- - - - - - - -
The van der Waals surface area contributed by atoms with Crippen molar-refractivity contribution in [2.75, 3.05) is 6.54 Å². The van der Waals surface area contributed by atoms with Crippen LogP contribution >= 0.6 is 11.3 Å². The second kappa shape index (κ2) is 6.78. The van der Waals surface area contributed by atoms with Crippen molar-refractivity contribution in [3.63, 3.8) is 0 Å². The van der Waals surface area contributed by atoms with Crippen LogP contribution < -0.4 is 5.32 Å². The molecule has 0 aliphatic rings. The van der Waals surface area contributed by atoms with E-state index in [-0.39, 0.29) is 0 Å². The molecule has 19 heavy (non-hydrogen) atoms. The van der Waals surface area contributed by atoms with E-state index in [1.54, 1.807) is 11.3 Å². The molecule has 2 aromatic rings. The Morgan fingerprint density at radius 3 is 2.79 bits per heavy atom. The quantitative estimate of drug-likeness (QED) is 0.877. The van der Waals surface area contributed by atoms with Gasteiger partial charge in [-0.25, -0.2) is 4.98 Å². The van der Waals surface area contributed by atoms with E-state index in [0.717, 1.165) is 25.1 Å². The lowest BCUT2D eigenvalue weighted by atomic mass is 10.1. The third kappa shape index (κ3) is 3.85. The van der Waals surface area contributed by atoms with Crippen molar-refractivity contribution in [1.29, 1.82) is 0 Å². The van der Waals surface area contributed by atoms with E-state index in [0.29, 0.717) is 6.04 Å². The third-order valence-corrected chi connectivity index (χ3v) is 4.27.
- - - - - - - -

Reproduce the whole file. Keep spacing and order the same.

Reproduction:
The van der Waals surface area contributed by atoms with Crippen molar-refractivity contribution in [2.75, 3.05) is 6.54 Å². The van der Waals surface area contributed by atoms with Crippen LogP contribution >= 0.6 is 11.3 Å². The second kappa shape index (κ2) is 6.78. The van der Waals surface area contributed by atoms with Crippen molar-refractivity contribution in [3.63, 3.8) is 0 Å². The van der Waals surface area contributed by atoms with Crippen LogP contribution < -0.4 is 5.32 Å². The molecule has 0 aliphatic rings. The van der Waals surface area contributed by atoms with E-state index in [-0.39, 0.29) is 0 Å². The molecule has 19 heavy (non-hydrogen) atoms. The van der Waals surface area contributed by atoms with E-state index in [1.54, 1.807) is 11.3 Å². The molecule has 2 aromatic rings. The Morgan fingerprint density at radius 3 is 2.79 bits per heavy atom. The quantitative estimate of drug-likeness (QED) is 0.877. The van der Waals surface area contributed by atoms with Gasteiger partial charge in [-0.25, -0.2) is 4.98 Å². The van der Waals surface area contributed by atoms with E-state index in [0.717, 1.165) is 25.1 Å². The lowest BCUT2D eigenvalue weighted by atomic mass is 10.1. The third kappa shape index (κ3) is 3.85. The van der Waals surface area contributed by atoms with Crippen molar-refractivity contribution in [1.29, 1.82) is 0 Å². The van der Waals surface area contributed by atoms with E-state index in [0.29, 0.717) is 6.04 Å². The third-order valence-corrected chi connectivity index (χ3v) is 4.27.